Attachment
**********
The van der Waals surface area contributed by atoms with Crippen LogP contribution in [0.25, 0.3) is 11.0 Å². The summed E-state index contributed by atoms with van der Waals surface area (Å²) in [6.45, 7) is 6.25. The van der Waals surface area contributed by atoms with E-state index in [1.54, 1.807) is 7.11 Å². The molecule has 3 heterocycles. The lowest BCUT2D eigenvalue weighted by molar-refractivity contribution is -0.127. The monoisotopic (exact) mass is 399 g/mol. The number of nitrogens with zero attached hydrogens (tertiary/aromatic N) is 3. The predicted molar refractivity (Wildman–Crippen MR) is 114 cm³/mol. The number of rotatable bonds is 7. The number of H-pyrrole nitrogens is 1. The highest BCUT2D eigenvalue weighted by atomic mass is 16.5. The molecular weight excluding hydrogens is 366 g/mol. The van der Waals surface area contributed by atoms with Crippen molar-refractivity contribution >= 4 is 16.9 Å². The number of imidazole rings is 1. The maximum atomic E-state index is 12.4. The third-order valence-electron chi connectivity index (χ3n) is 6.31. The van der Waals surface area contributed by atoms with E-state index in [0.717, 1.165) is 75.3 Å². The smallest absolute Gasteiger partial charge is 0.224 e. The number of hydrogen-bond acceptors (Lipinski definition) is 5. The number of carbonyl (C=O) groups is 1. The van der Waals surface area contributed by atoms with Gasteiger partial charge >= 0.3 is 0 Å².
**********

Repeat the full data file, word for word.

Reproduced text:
The van der Waals surface area contributed by atoms with Crippen LogP contribution in [0.25, 0.3) is 11.0 Å². The summed E-state index contributed by atoms with van der Waals surface area (Å²) in [6.45, 7) is 6.25. The van der Waals surface area contributed by atoms with E-state index in [1.54, 1.807) is 7.11 Å². The molecule has 3 heterocycles. The lowest BCUT2D eigenvalue weighted by molar-refractivity contribution is -0.127. The monoisotopic (exact) mass is 399 g/mol. The number of nitrogens with zero attached hydrogens (tertiary/aromatic N) is 3. The predicted molar refractivity (Wildman–Crippen MR) is 114 cm³/mol. The number of rotatable bonds is 7. The number of H-pyrrole nitrogens is 1. The highest BCUT2D eigenvalue weighted by atomic mass is 16.5. The molecular weight excluding hydrogens is 366 g/mol. The van der Waals surface area contributed by atoms with Crippen molar-refractivity contribution >= 4 is 16.9 Å². The number of imidazole rings is 1. The maximum atomic E-state index is 12.4. The third-order valence-electron chi connectivity index (χ3n) is 6.31. The van der Waals surface area contributed by atoms with E-state index in [0.717, 1.165) is 75.3 Å². The smallest absolute Gasteiger partial charge is 0.224 e. The number of hydrogen-bond acceptors (Lipinski definition) is 5. The number of carbonyl (C=O) groups is 1. The van der Waals surface area contributed by atoms with Gasteiger partial charge >= 0.3 is 0 Å².